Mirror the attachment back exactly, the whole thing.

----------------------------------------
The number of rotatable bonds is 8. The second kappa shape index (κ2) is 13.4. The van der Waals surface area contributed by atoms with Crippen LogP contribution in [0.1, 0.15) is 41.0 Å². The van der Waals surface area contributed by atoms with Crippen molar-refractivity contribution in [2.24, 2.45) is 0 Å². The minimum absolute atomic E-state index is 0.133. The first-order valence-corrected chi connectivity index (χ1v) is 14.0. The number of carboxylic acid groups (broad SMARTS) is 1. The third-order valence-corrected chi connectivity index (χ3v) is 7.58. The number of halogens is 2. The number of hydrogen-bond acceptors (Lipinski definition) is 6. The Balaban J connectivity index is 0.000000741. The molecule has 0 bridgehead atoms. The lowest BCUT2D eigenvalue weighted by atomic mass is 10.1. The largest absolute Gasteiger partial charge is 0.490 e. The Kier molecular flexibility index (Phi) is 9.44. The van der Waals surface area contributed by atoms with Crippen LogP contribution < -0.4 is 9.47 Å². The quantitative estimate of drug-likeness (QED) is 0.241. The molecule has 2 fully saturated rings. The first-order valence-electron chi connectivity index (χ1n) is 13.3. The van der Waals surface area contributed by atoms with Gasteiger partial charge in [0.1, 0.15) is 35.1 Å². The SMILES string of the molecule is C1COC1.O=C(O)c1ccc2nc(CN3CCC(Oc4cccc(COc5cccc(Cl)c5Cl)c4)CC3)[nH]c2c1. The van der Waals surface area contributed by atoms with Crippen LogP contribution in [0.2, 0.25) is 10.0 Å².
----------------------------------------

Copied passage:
The number of rotatable bonds is 8. The second kappa shape index (κ2) is 13.4. The van der Waals surface area contributed by atoms with Crippen LogP contribution in [0.1, 0.15) is 41.0 Å². The van der Waals surface area contributed by atoms with Crippen molar-refractivity contribution in [2.24, 2.45) is 0 Å². The minimum absolute atomic E-state index is 0.133. The first-order valence-corrected chi connectivity index (χ1v) is 14.0. The number of carboxylic acid groups (broad SMARTS) is 1. The third-order valence-corrected chi connectivity index (χ3v) is 7.58. The number of halogens is 2. The number of hydrogen-bond acceptors (Lipinski definition) is 6. The Balaban J connectivity index is 0.000000741. The molecule has 0 bridgehead atoms. The lowest BCUT2D eigenvalue weighted by atomic mass is 10.1. The largest absolute Gasteiger partial charge is 0.490 e. The Kier molecular flexibility index (Phi) is 9.44. The van der Waals surface area contributed by atoms with Crippen LogP contribution < -0.4 is 9.47 Å². The quantitative estimate of drug-likeness (QED) is 0.241. The molecule has 2 fully saturated rings. The first-order valence-electron chi connectivity index (χ1n) is 13.3. The van der Waals surface area contributed by atoms with Gasteiger partial charge in [0.1, 0.15) is 35.1 Å². The SMILES string of the molecule is C1COC1.O=C(O)c1ccc2nc(CN3CCC(Oc4cccc(COc5cccc(Cl)c5Cl)c4)CC3)[nH]c2c1. The van der Waals surface area contributed by atoms with Crippen LogP contribution in [0.2, 0.25) is 10.0 Å².